Less than two months after earning rights to share the new Martha's Vineyard Skatepark, bikers are once again being told to keep out.
The reversal came Monday night during an emotional parks department meeting moments after commissioners heard pleas from teenage bikers anxious to stay in the park. In the end, commissioners bowed to the advice of Oak Bluffs' insurance agent and town counsel to ban bikers.
"It's been a difficult and controversial issue for us all," said Richard Combra Jr., chairman of the park commission. "I've been on this board for 13 years, and nothing has been this hard."
Allowing bikers to practice tricks in the same half-acre concrete park skateboarders dominate puts the town's insurance coverage at risk, said Don Lambert of Lambert Insurance Agency.
"It is the insurance carrier's position that they will either cancel the town's liability policy or exclude coverage for the park entirely if bikes are allowed into the park," said Mr. Lambert in a letter to town counsel.
"It is my opinion that it would be impossible to replace [skatepark coverage] and may well jeopardize the town's entire liability coverage," he continued.
Biker use at the park has been an issue since it opened last fall. After being kicked out of the park repeatedly, a number of bikers and their parents pushed the Oak Bluffs park commissioners to change the policy. In February, despite resistance from some skateboarders and the volunteers who raised funds to build the park, the commissioners opened the door to bikers.
Tuesday afternoon, a freshly painted "No Biking" notice already appeared under the skatepark's rules. By the time school got out Tuesday and more than 20 skateboarders had flocked to the park, word of the new biker ban had already reached all corners. Skateboarders expressed mixed emotions. Some, like Ricky Corwin, cheered, saying that the bikers got in the way, especially the youngest among them.
"You don't want to say anything because they are your friends," said Mr. Corwin, who hung back against the chain-link fence watching other skaters flip their boards.
Others skateboarders felt sorry for the bikers - remembering what it felt like to not have a place to practice tricks.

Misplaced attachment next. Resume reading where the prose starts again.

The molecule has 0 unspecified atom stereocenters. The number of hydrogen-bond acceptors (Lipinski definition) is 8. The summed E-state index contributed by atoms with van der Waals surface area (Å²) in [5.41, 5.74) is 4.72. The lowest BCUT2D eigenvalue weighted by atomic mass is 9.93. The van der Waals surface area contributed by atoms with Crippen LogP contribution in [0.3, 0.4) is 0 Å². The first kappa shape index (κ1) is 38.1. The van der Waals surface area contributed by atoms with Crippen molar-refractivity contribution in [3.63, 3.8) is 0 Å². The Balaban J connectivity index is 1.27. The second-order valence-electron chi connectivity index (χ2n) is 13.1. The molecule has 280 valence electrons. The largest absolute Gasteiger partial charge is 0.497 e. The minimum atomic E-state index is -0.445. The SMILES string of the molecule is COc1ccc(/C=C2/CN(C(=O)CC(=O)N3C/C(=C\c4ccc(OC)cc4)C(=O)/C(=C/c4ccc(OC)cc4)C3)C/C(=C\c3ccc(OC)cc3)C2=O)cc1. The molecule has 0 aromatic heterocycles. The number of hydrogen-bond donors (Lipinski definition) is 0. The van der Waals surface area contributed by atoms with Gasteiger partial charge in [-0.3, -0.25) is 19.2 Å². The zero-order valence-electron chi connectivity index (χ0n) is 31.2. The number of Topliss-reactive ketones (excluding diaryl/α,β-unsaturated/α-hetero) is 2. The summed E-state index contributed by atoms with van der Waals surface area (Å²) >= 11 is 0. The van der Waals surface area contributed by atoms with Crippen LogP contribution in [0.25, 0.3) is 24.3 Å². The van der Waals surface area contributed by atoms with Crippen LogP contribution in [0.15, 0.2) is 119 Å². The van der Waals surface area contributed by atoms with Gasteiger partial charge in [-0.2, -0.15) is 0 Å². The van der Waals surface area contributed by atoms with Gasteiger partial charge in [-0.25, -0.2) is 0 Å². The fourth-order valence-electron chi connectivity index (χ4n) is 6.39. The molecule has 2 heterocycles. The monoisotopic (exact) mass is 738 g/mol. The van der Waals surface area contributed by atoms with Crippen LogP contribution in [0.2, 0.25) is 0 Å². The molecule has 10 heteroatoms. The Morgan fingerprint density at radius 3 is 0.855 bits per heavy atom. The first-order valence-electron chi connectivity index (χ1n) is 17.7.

"Experienced bikers deserve to be here. In the summer, though, my opinion might be different," said Elliott Vecchia, who said he was friends with the handful of bikers who had been hanging out there over the last month.
Adam Downing, one of the half-dozen regular bikers, left his BMX at home Tuesday and tried his luck on a skateboard. Adam, who said he'd rather be biking, admitted he would find his way back to Edgartown parking lots and ride until the police chased him away.
Other bikers like Ben Jones, one of the high schoolers who attended the park commission meeting the previous night, just went home after school on Tuesday, though the brisk spring weather made him wish he were riding at the skatepark.
"This is the worst thing ever. I felt pretty confident that we wouldn't be kicked out. I started to feel like everyone was on our side," Mr. Jones said.
Candace Nichols, an attorney who got involved with the biker cause because of her sons' friends, said that adults, not kids, staged the turf battles.
"I think there are a lot of public desires and prejudices that are being confused with public policy. Kids aren't having any problems, so adults shouldn't be chasing them away," she told park commissioners Monday night.
Later this week, Ms. Nichols said her group would explore the insurance issue further - checking in with the six other skateparks in Massachusetts that accept bikers. But to build an entirely separate park for bikers would be wasteful, she said.
"Why spend double to amount of money, double the insurance, double the time when the kids are getting along. Just because a small group of people doesn't want it is not reason to build a second park," Ms. Nichols said.
The biker invasion has been a tough issue for MV Skatepark Association officials, the volunteer group spearheading the skatepark initiative. The board of directors, president Elaine Barse said, is divided over whether bikers should use a park they worked for eight years to fund and build.
"I understand [the bikers] are having fun at this park, but it wasn't designed for bikes. Is it appropriate for a kid with training wheels to be in that space? It opened up a can of worms, and the answers aren't there yet," said Ms. Barse.
Monday night, unaware the commissioners were about to reinstate a ban on bikes, Ms. Barse requested that the park commissioners prohibit bikes for a year in order for the association to study wear and tear on the equipment.
"We really need to see how this will work with summer coming up and how much use it's going to get," said Ms. Barse in a conversation Tuesday. "We only had two and a half months before the bikers came. We didn't feel it was an accurate representation of what would actually happen to the park over time."
Over the last month, a piece of granite copping broke off the far corner of the raised rim. Most are pointing fingers at the bikers, but no one has stepped forward to take the blame.
The park commissioners fielded a number of complaints from community members concerned about the safety of mixing bikers with skateboarders, Mr. Combra said.
Final policy decisions for the park rest on the shoulders of Oak Bluffs park commissioners, who offered to manage and supervise the skatepark along with the town's other recreational parks. The land is being leased from the Martha's Vineyard Regional High School, and skatepark association volunteers secured more than $40,000 needed to construct the park.
"We're trying to do a positive thing here. Anybody that ever held a bake sale or threw money in a kitty jar wanted to do something good. Sometimes we lose sight of that. We're feeling like bad guys," said Ms. Barse.